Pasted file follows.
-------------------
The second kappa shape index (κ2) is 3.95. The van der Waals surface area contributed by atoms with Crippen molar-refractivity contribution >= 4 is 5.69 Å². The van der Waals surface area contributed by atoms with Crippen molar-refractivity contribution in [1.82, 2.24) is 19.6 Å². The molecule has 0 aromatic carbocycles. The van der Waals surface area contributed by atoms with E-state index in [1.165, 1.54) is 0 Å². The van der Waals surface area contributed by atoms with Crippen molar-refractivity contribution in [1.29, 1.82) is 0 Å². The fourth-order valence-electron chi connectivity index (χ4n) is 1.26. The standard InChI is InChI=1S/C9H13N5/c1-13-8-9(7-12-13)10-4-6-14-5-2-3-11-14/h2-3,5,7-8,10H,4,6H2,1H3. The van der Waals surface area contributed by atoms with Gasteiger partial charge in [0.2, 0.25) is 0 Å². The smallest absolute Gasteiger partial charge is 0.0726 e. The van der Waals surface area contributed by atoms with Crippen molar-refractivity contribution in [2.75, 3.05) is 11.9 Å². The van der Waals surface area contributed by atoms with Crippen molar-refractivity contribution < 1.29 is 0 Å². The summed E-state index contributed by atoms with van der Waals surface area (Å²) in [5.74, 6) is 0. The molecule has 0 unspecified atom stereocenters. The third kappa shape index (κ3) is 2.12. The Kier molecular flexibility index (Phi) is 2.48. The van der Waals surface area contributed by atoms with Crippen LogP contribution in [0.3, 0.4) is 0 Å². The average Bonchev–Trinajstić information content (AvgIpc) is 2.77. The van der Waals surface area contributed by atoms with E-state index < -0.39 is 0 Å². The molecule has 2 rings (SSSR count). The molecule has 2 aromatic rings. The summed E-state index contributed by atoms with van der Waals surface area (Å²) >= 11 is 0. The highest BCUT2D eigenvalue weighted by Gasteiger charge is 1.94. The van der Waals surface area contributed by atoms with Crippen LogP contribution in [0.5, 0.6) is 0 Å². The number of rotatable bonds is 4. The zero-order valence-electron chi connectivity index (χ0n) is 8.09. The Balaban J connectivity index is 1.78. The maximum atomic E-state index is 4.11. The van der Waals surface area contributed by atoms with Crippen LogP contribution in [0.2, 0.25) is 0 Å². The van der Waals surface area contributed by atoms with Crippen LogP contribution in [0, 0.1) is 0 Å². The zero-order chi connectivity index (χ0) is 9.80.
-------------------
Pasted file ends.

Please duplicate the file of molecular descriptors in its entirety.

The second kappa shape index (κ2) is 3.95. The van der Waals surface area contributed by atoms with Crippen molar-refractivity contribution >= 4 is 5.69 Å². The van der Waals surface area contributed by atoms with Crippen molar-refractivity contribution in [1.82, 2.24) is 19.6 Å². The molecule has 0 aromatic carbocycles. The van der Waals surface area contributed by atoms with E-state index in [1.165, 1.54) is 0 Å². The van der Waals surface area contributed by atoms with Crippen molar-refractivity contribution in [1.29, 1.82) is 0 Å². The fourth-order valence-electron chi connectivity index (χ4n) is 1.26. The standard InChI is InChI=1S/C9H13N5/c1-13-8-9(7-12-13)10-4-6-14-5-2-3-11-14/h2-3,5,7-8,10H,4,6H2,1H3. The van der Waals surface area contributed by atoms with Gasteiger partial charge in [0.2, 0.25) is 0 Å². The smallest absolute Gasteiger partial charge is 0.0726 e. The van der Waals surface area contributed by atoms with Crippen molar-refractivity contribution in [2.75, 3.05) is 11.9 Å². The van der Waals surface area contributed by atoms with Crippen molar-refractivity contribution < 1.29 is 0 Å². The summed E-state index contributed by atoms with van der Waals surface area (Å²) in [5.74, 6) is 0. The molecule has 0 unspecified atom stereocenters. The third kappa shape index (κ3) is 2.12. The Kier molecular flexibility index (Phi) is 2.48. The van der Waals surface area contributed by atoms with Crippen LogP contribution in [0.3, 0.4) is 0 Å². The average Bonchev–Trinajstić information content (AvgIpc) is 2.77. The van der Waals surface area contributed by atoms with E-state index < -0.39 is 0 Å². The molecule has 2 rings (SSSR count). The molecule has 2 aromatic rings. The summed E-state index contributed by atoms with van der Waals surface area (Å²) >= 11 is 0. The highest BCUT2D eigenvalue weighted by Gasteiger charge is 1.94. The van der Waals surface area contributed by atoms with Crippen LogP contribution in [0.5, 0.6) is 0 Å². The number of rotatable bonds is 4. The zero-order valence-electron chi connectivity index (χ0n) is 8.09. The Balaban J connectivity index is 1.78. The maximum atomic E-state index is 4.11. The van der Waals surface area contributed by atoms with Crippen LogP contribution in [0.2, 0.25) is 0 Å². The van der Waals surface area contributed by atoms with Crippen LogP contribution in [0, 0.1) is 0 Å². The zero-order chi connectivity index (χ0) is 9.80.